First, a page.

Why need a radio, when you can just go to the movies and rock out, up-close and personal with one of the ugliest men in rocker?
In 2011, Neil Young drove from his idyllic hometown of Omemee, Ontario to downtown Toronto’s iconic Massey Hall where he intimately performed the last two nights of his solo world tour. This is the account of the songs he played, and they are all down by himself.
Even though I do not consider him one of my favorites of all-time, Neil Young is still one talented singer-songwriter that I can appreciate and respect for what he’s been able to do and say for the past 40 years. That’s why when I heard about a new concert film from Jonathan Demme with him as the subject, I thought it was a great way to see him up-close-and-personal. Sadly, you just don’t get the full feel in an indie move theater, as you would get with an actual concert.
If there is one thing I can give Demme for doing right with this flick, it’s that the guy knows how to film some awesome music and make it a whole lot more interesting than it has any right to be. A lot of Young’s songs, feature plenty of powerful political messages talking about the government, the environment, and controversial happenings we have had in our life-time. Almost every song Young plays here, touches on those subjects and they’re all pretty interesting to see since it’s just him and Demme never seems to want to leave his subject on-stage. The camera stays on him for every performance he does, we see exactly what cords he plays, and all of the emotion he puts into these songs. It’s a neat thing to see, especially if you have never seen him live, just like me.
But as hard as Demme tries to keep this movie alive and interesting, you just can’t help but think that there’s something holding it all back. Oh wait, I know what it is! It’s the fact that it’s just Neil Young up there, playing all by himself with barely any backing instruments, no drums, no extra-guitars, no nothing. You just get to watch Young up there, play all by himself, growl the songs all by himself, and do everything just all by himself, which makes you think why sometimes there’s a reason for rock songs to be played by a rock band, and not just one dude with an acoustic guitar.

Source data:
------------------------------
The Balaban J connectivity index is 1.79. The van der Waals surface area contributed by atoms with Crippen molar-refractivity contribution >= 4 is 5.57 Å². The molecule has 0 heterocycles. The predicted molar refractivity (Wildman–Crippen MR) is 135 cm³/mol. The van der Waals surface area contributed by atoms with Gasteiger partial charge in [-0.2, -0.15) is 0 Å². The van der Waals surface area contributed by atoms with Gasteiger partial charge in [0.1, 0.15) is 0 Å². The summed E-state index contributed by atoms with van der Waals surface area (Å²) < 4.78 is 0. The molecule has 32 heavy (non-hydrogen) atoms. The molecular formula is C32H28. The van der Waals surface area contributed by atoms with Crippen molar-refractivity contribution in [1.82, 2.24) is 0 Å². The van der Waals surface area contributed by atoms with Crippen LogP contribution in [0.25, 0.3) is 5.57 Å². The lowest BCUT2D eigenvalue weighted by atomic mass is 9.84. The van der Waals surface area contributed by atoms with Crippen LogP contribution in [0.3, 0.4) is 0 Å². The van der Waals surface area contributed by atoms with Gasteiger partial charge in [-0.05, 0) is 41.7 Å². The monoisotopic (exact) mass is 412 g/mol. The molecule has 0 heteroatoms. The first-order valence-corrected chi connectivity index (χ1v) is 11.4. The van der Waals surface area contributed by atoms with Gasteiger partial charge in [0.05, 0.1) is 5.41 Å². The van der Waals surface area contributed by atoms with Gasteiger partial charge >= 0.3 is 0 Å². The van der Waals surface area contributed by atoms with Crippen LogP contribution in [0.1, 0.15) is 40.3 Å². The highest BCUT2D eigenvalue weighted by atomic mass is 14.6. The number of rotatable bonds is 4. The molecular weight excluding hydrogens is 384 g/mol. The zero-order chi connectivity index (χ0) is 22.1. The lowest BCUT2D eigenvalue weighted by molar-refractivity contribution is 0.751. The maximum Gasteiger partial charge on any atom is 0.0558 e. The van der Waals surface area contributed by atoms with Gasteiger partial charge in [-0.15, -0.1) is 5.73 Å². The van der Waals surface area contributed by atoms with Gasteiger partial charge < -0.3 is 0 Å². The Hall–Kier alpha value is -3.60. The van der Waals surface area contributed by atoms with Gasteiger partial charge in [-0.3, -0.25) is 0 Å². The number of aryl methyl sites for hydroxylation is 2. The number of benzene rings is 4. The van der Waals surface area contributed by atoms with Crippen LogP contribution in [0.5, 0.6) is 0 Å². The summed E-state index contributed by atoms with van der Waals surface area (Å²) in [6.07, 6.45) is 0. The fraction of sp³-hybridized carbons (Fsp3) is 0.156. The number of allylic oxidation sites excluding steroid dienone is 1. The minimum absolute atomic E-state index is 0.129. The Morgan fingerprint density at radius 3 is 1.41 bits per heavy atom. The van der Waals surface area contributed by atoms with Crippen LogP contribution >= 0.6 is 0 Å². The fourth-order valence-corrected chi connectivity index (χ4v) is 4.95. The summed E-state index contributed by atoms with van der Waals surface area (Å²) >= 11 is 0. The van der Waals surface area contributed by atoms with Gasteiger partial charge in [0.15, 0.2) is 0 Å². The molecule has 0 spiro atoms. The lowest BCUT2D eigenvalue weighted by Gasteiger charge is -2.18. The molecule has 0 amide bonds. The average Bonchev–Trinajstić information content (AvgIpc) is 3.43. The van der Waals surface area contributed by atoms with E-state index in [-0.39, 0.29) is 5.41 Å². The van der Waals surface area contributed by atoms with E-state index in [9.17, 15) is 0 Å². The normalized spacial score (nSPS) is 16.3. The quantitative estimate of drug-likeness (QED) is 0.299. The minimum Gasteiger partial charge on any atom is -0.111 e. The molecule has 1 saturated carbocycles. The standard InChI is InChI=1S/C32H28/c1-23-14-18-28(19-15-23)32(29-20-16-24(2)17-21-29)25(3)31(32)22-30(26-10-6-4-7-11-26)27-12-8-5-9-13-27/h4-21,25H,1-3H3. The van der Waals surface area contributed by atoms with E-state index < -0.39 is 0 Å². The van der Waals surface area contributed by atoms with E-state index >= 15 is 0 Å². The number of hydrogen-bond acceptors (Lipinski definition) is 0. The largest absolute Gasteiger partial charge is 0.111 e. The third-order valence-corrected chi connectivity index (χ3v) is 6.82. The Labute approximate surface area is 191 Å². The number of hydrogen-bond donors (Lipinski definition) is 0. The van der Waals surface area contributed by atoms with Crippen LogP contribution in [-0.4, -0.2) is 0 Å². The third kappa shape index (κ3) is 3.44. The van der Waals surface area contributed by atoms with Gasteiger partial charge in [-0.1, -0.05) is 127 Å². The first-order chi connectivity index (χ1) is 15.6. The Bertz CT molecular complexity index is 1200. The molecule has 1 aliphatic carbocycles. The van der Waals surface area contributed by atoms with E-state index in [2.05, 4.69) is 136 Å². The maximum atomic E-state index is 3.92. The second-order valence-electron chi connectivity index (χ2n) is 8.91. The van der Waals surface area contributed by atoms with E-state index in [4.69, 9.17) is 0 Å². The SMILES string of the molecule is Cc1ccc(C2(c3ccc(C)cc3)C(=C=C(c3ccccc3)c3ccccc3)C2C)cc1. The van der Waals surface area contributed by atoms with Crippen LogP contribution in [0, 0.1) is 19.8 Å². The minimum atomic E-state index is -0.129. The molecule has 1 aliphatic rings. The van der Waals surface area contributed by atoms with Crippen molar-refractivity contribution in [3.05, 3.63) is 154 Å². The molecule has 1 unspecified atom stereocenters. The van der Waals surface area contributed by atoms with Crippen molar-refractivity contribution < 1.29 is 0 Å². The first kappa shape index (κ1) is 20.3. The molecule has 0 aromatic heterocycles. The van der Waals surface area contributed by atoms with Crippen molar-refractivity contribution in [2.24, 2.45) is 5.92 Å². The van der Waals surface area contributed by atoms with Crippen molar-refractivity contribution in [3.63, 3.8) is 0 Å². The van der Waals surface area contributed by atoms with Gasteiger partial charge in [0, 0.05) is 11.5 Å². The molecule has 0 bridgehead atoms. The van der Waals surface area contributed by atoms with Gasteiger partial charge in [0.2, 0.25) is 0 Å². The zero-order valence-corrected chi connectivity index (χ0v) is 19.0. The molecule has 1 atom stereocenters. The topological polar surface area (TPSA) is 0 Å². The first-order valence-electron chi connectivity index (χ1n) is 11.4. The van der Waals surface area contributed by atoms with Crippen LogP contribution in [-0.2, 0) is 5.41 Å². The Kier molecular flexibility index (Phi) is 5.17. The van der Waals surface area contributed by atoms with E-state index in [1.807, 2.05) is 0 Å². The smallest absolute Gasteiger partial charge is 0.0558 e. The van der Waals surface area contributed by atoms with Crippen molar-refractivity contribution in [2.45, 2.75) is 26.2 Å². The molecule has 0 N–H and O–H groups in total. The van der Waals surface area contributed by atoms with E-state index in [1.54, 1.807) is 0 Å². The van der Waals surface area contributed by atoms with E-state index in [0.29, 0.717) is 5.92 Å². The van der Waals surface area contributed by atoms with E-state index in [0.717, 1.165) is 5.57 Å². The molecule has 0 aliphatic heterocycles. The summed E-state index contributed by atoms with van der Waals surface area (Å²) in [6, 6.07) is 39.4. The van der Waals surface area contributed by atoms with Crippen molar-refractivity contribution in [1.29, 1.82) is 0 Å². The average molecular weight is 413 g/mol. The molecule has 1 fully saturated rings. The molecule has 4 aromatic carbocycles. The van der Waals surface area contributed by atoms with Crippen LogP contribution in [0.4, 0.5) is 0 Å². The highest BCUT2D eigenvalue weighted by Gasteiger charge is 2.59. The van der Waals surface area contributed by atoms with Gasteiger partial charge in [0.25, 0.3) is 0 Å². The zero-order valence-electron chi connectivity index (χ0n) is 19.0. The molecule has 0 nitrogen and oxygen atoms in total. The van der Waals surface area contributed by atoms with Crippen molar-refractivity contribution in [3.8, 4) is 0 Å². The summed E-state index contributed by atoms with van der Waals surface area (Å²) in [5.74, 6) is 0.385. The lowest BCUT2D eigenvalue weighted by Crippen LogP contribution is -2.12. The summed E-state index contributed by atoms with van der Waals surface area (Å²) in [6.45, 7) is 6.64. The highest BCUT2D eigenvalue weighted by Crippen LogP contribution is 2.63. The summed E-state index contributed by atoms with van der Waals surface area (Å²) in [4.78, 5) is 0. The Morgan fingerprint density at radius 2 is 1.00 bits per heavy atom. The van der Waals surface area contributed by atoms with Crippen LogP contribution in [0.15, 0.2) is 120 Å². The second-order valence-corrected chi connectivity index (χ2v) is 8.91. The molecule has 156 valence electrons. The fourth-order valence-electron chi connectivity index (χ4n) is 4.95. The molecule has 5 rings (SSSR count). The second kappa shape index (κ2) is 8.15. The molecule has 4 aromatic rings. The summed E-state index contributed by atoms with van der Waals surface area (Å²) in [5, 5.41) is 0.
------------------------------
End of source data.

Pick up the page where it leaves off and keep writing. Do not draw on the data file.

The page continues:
What’s also a shame is that a lot of the other stuff where we see Young drive around Ontario and talk about his life, just isn’t all that interesting. Yeah, Young has some stories of his childhood to tell, like how he lit up a turtle with a fire-cracker (isn’t he an environmentalist?), but nothing that really digs deep-down inside of him and tells us more about him than we already know. The only thing that’s legitimately close to that is a scene where Young plays his classic rock song, “Ohio”, where images of the Kent State Shootings keep on popping-up for no reason really, other than to show you what the song is all about. This seems like another opportunity for Demme to try and get our attentions up on-screen, but that’s only one song where that actually happens. Any other song is just him, up on-stage, strumming his acoustic guitar, and jamming out all by himself. Makes him sound like a sad and lonely man, but maybe he likes it that way.
As for the actual songs themselves, they are all performed very well with great sound and intensity, mainly because Young puts so much heart and feeling into these songs that you can’t see anybody else playing them quite like him. Problem is, that a lot of the songs are mainly from his 2010 album, “Le Noise”, that actually has some pretty good tracks on there, but are little-known and you can’t help but wait in excitement for when you finally get a chance to hear the master play classics like “I Believe In You” and “Down By the River”. But regardless of what he plays, Young is still a man that shows that he can still rock out at age 66 and give the most intense performances he has ever given in his whole life. Even if it is just him.
Consensus: Neil Young Journeys may not feature much about Young’s life and may not do much else to really keep your attention on the screen, but as a concert flick, it’s got some great tracks, some great intensity from Young, and for all of his die-hards out there, this will probably nothing else but heaven, all on one, big screen.